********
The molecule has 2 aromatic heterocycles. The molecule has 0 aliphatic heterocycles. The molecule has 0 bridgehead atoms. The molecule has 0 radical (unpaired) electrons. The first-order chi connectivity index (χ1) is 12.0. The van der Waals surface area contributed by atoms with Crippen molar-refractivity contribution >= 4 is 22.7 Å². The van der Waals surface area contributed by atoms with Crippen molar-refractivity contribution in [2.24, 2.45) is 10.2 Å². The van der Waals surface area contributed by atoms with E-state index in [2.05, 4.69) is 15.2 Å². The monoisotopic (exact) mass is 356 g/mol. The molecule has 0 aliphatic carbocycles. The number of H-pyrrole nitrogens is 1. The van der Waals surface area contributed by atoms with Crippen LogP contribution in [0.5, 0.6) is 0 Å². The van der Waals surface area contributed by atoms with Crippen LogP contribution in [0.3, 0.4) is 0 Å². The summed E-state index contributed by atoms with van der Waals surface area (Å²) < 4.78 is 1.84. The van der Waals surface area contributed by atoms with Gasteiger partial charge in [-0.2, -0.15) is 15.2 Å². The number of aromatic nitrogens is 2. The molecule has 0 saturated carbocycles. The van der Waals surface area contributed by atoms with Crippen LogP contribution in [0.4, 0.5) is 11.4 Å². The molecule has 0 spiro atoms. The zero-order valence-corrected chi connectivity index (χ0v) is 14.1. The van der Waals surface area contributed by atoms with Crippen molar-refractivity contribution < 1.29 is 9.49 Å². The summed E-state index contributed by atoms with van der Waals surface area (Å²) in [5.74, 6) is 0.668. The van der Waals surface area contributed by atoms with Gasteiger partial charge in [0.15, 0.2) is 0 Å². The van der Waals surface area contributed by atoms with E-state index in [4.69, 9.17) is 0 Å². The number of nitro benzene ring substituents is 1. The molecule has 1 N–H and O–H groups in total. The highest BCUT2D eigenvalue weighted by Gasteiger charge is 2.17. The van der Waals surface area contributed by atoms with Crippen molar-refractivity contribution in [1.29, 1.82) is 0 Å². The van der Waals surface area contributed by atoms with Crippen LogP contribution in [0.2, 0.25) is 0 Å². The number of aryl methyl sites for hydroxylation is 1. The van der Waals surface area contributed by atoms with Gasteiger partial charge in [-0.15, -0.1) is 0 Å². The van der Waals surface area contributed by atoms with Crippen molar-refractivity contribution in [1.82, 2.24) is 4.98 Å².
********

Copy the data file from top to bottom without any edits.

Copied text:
The molecule has 2 aromatic heterocycles. The molecule has 0 aliphatic heterocycles. The molecule has 0 bridgehead atoms. The molecule has 0 radical (unpaired) electrons. The first-order chi connectivity index (χ1) is 12.0. The van der Waals surface area contributed by atoms with Crippen molar-refractivity contribution >= 4 is 22.7 Å². The van der Waals surface area contributed by atoms with Crippen molar-refractivity contribution in [2.24, 2.45) is 10.2 Å². The van der Waals surface area contributed by atoms with E-state index in [2.05, 4.69) is 15.2 Å². The monoisotopic (exact) mass is 356 g/mol. The molecule has 0 aliphatic carbocycles. The number of H-pyrrole nitrogens is 1. The van der Waals surface area contributed by atoms with Crippen LogP contribution in [0.5, 0.6) is 0 Å². The van der Waals surface area contributed by atoms with Crippen LogP contribution in [0.3, 0.4) is 0 Å². The summed E-state index contributed by atoms with van der Waals surface area (Å²) < 4.78 is 1.84. The van der Waals surface area contributed by atoms with Gasteiger partial charge in [-0.2, -0.15) is 15.2 Å². The number of aromatic nitrogens is 2. The molecule has 0 saturated carbocycles. The van der Waals surface area contributed by atoms with Crippen LogP contribution in [0.4, 0.5) is 11.4 Å². The molecule has 0 spiro atoms. The zero-order valence-corrected chi connectivity index (χ0v) is 14.1. The van der Waals surface area contributed by atoms with Crippen molar-refractivity contribution < 1.29 is 9.49 Å². The summed E-state index contributed by atoms with van der Waals surface area (Å²) in [5.74, 6) is 0.668. The van der Waals surface area contributed by atoms with Gasteiger partial charge in [0.15, 0.2) is 0 Å². The van der Waals surface area contributed by atoms with E-state index in [4.69, 9.17) is 0 Å². The number of nitro benzene ring substituents is 1. The molecule has 1 N–H and O–H groups in total. The highest BCUT2D eigenvalue weighted by Gasteiger charge is 2.17. The van der Waals surface area contributed by atoms with Crippen molar-refractivity contribution in [1.29, 1.82) is 0 Å². The van der Waals surface area contributed by atoms with Crippen LogP contribution in [0.2, 0.25) is 0 Å². The number of aryl methyl sites for hydroxylation is 1. The van der Waals surface area contributed by atoms with Gasteiger partial charge in [-0.15, -0.1) is 0 Å². The van der Waals surface area contributed by atoms with Crippen molar-refractivity contribution in [1.82, 2.24) is 4.98 Å².